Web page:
(b) The harm resulting from such information blocking including where applicable:

(1) The number of patients affected;

(2) The number of providers affected; and

(3) The number of days the information blocking persisted.

OIG, recognizing the potential for confusion of similar aggravating factors across the Public Health Service Act, SSA, and 42 C.F.R. 1003.140, said it would holistically consider all aggravating factors when determining the penalty amount.

OIG also added that its current anticipated enforcement priorities may lead to investigations of anticompetitive conduct or unreasonable business practices, including unconscionable or one-sided business terms for the access, exchange, or use of electronic health information, or the licensing of an interoperability element.

  • Agency Investigation Coordination – Depending on the facts and circumstances of the allegation and the results of an investigation, OIG or ONC may have the authority to address an information blocking claim. The CMP Final Rule also discussed the instances in which it may be appropriate for OIG to refer instances of information blocking to other federal agencies. For instance, it may refer claims to the Office for Civil Rights (OCR) when claims implicate health privacy and security rules promulgated under section 264(c) of HIPAA. Additionally, if there is alleged anti-competitive conduct as discussed above, ONC and OIG may coordinate information blocking claim investigations with the Federal Trade Commission (FTC). Finally, OIG provided a reminder that information blocking could create false claims liability for an Information Blocking Actor, such as under the ONC Health IT Certification Program, and OIG may need to coordinate such activity with the Department of Justice.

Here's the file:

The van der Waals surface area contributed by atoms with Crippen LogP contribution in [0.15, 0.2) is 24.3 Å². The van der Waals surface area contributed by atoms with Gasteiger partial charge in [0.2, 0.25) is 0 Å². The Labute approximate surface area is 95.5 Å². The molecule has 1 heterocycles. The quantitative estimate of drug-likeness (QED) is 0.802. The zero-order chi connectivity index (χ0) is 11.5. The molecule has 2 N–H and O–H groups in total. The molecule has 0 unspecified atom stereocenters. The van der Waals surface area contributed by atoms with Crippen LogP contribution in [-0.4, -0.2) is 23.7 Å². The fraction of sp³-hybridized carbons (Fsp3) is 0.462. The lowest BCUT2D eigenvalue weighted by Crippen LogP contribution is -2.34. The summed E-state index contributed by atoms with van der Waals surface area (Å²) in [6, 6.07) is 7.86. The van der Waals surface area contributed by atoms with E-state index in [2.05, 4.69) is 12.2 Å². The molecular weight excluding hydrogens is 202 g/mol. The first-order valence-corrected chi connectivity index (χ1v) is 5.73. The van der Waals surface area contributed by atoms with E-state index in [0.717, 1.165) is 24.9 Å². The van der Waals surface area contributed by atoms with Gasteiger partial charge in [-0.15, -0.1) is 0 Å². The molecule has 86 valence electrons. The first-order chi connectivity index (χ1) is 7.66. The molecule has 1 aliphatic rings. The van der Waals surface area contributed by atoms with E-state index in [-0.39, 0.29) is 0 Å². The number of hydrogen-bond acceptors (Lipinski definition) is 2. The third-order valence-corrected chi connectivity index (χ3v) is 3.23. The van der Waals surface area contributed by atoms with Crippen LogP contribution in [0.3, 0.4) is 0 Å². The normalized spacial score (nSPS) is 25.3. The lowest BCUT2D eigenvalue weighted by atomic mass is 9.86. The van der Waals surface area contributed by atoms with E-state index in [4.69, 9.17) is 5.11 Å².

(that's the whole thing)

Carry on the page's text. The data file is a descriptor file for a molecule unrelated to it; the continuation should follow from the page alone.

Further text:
• Information Blocking SDP – Though OIG has not yet created a self-disclosure protocol (SDP) specifically for information blocking, it intends to add an information blocking SDP on the OIG website that will explain: (1) eligibility criteria; (2) manner and format; (3) required contents of a submission; and (4) expected resolution of the matter. According to OIG, only Information Blocking Actors looking to resolve their own potential CMP liability for information blocking should use the information blocking SDP. OIG will accept self-disclosure of information blocking conduct prior to finalization of the information blocking SDP.
  • Advisory Opinions – In response to commenter inquiries regarding advisory opinions on information blocking, OIG noted that section 1128D(b) of the SSA does not include administrative sanction authorities for information blocking. OIG does not plan to create an advisory opinion process regarding the application of the CMP for information blocking, but there have been legislative proposals that would grant HHS the authority to issue advisory opinions on information blocking practices.
  • CMP Process – OIG, as it originally proposed, finalized the addition of the CMP for information blocking to its existing CMP regulations at 42 CFR part 1003 and to apply the existing procedural and appeal rights at 42 CFR parts 1003 and 1005 to the CMP for information blocking.

The CMP Final Rule will also incorporate new authorities for CMPs, assessments, and exclusions related to HHS grants, contracts, and other agreements.


To this point, Information Blocking Rules penalties have been much discussed but the timeline for OIG actually penalizing Information Blocking Actors who engage in conduct deemed to be information blocking has been largely academic. Once the CMP Final Rule goes into effect on September 1, 2023, and OIG and ONC begin to announce investigation and enforcement efforts that involve specific penalty amounts, industry stakeholders will finally begin to have clarity on which types of information blocking claims are truly enforceable and how OIG will apply its enforcement priorities to these claims.


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Pat focuses his practice on advising health care organizations on regulatory, compliance, data privacy, and transactional matters. He is also a Certified Information Privacy Professional–US (CIPP–US).